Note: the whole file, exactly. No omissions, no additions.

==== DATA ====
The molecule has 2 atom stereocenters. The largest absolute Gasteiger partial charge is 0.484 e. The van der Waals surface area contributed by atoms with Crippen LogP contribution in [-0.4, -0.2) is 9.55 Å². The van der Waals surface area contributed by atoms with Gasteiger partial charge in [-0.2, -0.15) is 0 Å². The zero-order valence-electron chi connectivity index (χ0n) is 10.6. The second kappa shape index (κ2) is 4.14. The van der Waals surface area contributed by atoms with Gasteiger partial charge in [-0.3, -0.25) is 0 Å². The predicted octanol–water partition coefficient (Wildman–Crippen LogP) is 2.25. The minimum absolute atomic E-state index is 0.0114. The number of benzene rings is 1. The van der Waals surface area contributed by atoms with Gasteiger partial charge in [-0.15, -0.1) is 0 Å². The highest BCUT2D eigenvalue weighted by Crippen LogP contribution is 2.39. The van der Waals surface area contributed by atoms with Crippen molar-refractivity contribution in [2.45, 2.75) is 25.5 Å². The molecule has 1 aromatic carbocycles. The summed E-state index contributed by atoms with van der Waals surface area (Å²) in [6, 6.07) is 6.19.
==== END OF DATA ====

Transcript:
The molecule has 2 atom stereocenters. The largest absolute Gasteiger partial charge is 0.484 e. The van der Waals surface area contributed by atoms with Crippen LogP contribution in [-0.4, -0.2) is 9.55 Å². The van der Waals surface area contributed by atoms with Gasteiger partial charge in [-0.2, -0.15) is 0 Å². The zero-order valence-electron chi connectivity index (χ0n) is 10.6. The second kappa shape index (κ2) is 4.14. The van der Waals surface area contributed by atoms with Gasteiger partial charge in [-0.3, -0.25) is 0 Å². The predicted octanol–water partition coefficient (Wildman–Crippen LogP) is 2.25. The minimum absolute atomic E-state index is 0.0114. The number of benzene rings is 1. The van der Waals surface area contributed by atoms with Gasteiger partial charge in [-0.15, -0.1) is 0 Å². The highest BCUT2D eigenvalue weighted by Crippen LogP contribution is 2.39. The van der Waals surface area contributed by atoms with Crippen molar-refractivity contribution in [2.45, 2.75) is 25.5 Å². The molecule has 1 aromatic carbocycles. The summed E-state index contributed by atoms with van der Waals surface area (Å²) in [6, 6.07) is 6.19.